My daughters being born. Two miracles.
What advice would you give to your younger self?
Don’t hate yourself. You’re human. You make mistakes. You’re not perfect.
What advice would you give to aspiring writers?
Read. Read. Write. Write. Explore this world beyond the computer.
Thank you very much for taking part in this interview!
You can purchase SockKids books here.
Michael John Sullivan is the creator of the SockKids. Constantly searching for his socks, he wondered whether the missing foot comforters had found another pair of feet to warm. So he searched and searched, until he discovered these elusive socks likely time traveled.
Before his interest in socks, Michael started writing his first novel while homeless, riding a NYC subway train at night. After being rescued off the train, he spent much of the past two decades helping raise two daughters while working at home in New York.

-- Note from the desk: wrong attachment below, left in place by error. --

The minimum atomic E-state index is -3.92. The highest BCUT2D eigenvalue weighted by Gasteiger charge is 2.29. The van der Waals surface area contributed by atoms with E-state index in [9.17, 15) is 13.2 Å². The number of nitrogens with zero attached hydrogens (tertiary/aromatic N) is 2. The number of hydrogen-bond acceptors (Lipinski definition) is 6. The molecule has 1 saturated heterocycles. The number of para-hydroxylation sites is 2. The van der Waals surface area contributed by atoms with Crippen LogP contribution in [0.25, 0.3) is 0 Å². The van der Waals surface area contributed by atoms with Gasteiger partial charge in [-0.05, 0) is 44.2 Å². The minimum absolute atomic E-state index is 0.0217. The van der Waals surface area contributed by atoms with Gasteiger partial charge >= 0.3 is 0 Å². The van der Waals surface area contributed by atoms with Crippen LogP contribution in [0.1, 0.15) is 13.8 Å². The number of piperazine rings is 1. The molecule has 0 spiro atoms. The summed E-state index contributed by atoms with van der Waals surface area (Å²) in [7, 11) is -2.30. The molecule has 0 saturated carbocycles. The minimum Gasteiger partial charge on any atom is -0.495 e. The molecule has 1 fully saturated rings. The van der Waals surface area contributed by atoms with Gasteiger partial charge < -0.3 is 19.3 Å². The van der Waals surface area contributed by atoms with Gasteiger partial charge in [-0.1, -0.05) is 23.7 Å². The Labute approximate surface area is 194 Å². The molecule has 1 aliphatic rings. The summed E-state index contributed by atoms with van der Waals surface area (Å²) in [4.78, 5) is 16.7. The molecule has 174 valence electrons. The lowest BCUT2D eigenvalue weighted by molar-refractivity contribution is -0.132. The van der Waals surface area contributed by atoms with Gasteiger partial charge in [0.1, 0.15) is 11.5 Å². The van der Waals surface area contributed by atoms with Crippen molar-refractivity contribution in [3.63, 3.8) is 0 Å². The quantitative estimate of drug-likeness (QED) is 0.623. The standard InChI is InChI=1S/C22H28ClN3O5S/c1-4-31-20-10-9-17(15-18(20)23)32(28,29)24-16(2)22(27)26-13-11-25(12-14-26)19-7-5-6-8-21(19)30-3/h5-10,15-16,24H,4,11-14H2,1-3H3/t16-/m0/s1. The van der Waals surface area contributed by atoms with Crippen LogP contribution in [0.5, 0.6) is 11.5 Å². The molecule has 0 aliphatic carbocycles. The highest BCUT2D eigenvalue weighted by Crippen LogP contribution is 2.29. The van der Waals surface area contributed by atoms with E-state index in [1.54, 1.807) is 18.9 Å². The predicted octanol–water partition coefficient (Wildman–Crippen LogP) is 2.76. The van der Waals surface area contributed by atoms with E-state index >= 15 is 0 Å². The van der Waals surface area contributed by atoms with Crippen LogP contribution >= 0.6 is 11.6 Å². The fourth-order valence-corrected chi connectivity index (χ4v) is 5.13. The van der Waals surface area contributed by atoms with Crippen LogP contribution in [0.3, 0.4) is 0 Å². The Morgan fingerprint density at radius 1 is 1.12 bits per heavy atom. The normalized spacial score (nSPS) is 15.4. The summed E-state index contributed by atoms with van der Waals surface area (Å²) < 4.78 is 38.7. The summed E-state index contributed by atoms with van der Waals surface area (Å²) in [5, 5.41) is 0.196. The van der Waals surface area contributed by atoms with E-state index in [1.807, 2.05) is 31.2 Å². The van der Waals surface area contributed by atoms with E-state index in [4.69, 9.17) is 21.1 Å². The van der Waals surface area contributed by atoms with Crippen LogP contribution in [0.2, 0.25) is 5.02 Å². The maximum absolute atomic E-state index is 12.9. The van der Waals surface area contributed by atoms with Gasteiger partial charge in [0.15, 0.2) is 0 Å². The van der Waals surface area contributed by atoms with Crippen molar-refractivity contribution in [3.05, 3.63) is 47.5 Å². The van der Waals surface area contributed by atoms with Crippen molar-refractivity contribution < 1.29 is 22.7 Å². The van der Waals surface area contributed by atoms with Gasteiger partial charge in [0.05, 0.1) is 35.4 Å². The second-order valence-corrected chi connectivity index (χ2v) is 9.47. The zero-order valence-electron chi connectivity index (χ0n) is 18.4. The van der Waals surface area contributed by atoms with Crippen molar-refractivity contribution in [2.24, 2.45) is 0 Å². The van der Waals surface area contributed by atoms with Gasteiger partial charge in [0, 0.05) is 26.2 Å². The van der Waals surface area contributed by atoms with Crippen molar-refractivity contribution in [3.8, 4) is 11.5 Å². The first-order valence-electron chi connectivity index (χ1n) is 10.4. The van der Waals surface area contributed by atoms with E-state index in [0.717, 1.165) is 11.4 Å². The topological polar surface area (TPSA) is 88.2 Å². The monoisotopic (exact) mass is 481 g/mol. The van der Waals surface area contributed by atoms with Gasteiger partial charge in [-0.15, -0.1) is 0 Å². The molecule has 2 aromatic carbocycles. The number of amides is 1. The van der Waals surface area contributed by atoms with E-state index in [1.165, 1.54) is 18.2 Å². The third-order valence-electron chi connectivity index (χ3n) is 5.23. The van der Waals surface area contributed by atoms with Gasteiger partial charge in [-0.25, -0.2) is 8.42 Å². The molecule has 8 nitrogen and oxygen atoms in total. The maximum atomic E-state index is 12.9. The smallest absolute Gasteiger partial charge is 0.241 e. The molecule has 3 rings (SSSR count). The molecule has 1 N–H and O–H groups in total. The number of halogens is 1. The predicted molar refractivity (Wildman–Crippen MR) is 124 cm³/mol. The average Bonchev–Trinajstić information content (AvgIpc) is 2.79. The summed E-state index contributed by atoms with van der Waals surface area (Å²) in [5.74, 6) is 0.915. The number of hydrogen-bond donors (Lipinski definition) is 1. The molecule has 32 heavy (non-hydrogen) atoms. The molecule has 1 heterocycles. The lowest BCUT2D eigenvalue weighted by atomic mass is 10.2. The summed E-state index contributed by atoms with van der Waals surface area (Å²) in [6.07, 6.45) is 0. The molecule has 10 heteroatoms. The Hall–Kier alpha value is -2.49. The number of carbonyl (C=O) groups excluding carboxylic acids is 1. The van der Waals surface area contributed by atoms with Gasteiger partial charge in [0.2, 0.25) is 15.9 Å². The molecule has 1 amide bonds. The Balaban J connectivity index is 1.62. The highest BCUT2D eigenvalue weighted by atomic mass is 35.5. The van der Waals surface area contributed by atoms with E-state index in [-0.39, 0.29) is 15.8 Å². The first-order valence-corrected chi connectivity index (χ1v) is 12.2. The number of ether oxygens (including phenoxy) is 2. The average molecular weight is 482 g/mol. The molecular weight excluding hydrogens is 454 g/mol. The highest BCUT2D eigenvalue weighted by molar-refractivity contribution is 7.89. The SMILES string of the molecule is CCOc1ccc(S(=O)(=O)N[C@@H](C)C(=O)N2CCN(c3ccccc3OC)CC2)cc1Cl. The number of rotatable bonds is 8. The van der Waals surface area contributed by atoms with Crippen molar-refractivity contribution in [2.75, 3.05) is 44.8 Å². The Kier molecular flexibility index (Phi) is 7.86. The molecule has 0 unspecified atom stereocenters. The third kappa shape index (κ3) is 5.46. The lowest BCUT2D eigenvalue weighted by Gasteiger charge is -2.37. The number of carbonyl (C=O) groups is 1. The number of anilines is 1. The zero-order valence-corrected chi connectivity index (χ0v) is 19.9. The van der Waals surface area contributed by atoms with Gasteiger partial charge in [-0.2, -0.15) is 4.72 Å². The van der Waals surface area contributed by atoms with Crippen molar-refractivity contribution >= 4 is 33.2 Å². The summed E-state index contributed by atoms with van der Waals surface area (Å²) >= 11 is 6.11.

Michael eventually returned to his subway notes in 2007 and began writing Necessary Heartbreak: A Novel of Faith and Forgiveness (Simon & Schuster, Gallery Books imprint). Library Journal named Necessary Heartbreak one of the year’s best in Christian fiction for 2010.
His second novel, Everybody’s Daughter (Fiction Studio Books, 2012) was named one of the best books of 2012 by TheExaminer.com. He completed the trilogy by having The Greatest Gift published by The Story Plant in 2015.
Michael has written articles about the plight of homelessness for CNN.com, The Washington Post.com, Beliefnet.com, the Huffington Post, and America Online’s Patch.com service. He is a former board member of the Long Island Coalition For the Homeless.